The federal carbon tax comes into effect April 1 but farmers are concerned that farm fuel purchased at card locks may not be exempt by then.
Delegates to last month’s Canadian Federation of Agriculture annual meeting heard that the carbon tax would be applied to card lock purchases even though fuels for on-farm use are to be exempt.
The finance department referred reporters to a tweet from minister Bill Morneau: “Our Government’s policy is to exempt gasoline and diesel used on farms from the federal price on pollution. We are examining the card lock issue and looking to find a solution.”
But Agricultural Producers Association of Saskatchewan president Todd Lewis said it shouldn’t be that difficult to figure out, considering farmers can already purchase marked diesel at cardlock locations.
He said he isn’t sure how farmers would be reimbursed for tax paid at card locks if the government doesn’t have a solution before the tax is imposed.
He also said he isn’t sure that many farmers are aware they need to fill out a form to receive the exemption on fuel delivered to their farms.
“April 1 is three weeks away or less now so there’s going to be a bit of an administrative hurdle,” he said last week.
Lorne Hunchak, a farmer from Borden, Sask., said he was surprised to receive a letter from his fuel provider telling him about the card lock issue.
“Last year we purchased almost all our fuel from the card lock,” he said. “It’s handy for me to do that, and we are concerned about fuel thefts at the farm so we try not to keep more than absolutely necessary.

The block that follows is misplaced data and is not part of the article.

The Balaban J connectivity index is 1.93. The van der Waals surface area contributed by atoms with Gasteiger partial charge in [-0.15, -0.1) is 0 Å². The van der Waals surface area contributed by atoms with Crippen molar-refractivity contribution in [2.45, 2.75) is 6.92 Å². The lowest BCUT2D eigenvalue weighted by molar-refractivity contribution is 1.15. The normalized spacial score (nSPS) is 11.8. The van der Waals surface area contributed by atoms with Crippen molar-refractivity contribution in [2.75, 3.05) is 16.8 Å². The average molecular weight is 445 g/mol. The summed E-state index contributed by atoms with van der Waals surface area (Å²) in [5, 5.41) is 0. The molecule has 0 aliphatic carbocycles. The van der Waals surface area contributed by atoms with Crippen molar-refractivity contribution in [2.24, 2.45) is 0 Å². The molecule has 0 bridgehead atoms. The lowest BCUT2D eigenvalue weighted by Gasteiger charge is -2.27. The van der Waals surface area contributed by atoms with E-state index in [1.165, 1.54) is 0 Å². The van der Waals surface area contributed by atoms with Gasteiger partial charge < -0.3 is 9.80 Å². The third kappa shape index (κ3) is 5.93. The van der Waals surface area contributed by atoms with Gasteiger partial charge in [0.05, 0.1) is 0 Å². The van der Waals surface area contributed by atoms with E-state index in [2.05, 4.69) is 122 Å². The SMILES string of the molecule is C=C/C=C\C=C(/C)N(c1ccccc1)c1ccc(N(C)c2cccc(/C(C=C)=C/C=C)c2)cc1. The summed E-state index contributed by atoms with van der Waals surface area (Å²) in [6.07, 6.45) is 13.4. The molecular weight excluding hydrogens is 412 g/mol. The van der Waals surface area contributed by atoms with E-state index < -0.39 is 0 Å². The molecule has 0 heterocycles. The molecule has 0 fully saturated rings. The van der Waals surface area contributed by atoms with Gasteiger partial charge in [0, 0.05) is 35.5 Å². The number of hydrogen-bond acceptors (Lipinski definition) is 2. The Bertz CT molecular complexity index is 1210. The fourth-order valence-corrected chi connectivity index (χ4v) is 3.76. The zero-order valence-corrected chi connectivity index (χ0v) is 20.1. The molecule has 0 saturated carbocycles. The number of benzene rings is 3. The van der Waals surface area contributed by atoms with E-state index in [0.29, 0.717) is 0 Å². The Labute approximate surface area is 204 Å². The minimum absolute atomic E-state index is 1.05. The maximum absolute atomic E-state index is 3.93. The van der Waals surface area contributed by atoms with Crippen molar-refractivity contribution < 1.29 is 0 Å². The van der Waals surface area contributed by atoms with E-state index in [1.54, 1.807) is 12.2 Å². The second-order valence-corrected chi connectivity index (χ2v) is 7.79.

“I don’t know what department of stupidity brought up this idea.”
Keystone Agricultural Producers president Bill Campbell said he found out about the problem at a Manitoba Climate and Green Plan meeting and raised it at CFA.
“It appears it will be dealt with,” he said, but whether it will happen before April 1 is unclear.
He also questioned the need for a form to receive the tax-exempt fuel on farms.
Federated Co-op is Western Canada’s largest farm fuel distributor.
Pam Skotnitsky, vice-president of strategy, said the company’s tax team identified the problem and has been engaged with the federal government as it works to fix it.
“At this point we’re really confident that we’ll have that in place by April 1,” she said March 11.
She said the issue is likely an “unintended consequence” of how the regulation was written, since it refers specifically to farm fuel that is delivered.
But Skotnitsky said most of Federated’s farm fuel is actually distributed through card locks.
“We’ve got 400 card locks and those have all been built so that there is that security of access at the farmgate, because they’ve got 24-hour operations and they need quick, reliable, secure fuel and they also don’t want to necessarily store it on farms,” she said.
In Alberta and British Columbia, where carbon taxes have been in place for some time, the exemption does include card locks.
Skotnitsky said she believes the federal government understands how critical it is to have a resolution by April 1.
Both Campbell and Lewis noted that the busy spring planting season will soon be underway with thousands of litres of fuel being used.
“It’s going to have to get aligned here in short order,” said Lewis. “Typically, guys take big deliveries coming up here because summer diesel hasn’t been available. Most guys go into the winter with their tanks empty for security reasons.”
Forcing farmers to pay the tax and then issuing rebates is not the way to go, he said.
He suggested the tax shouldn’t be implemented until the issue is sorted out.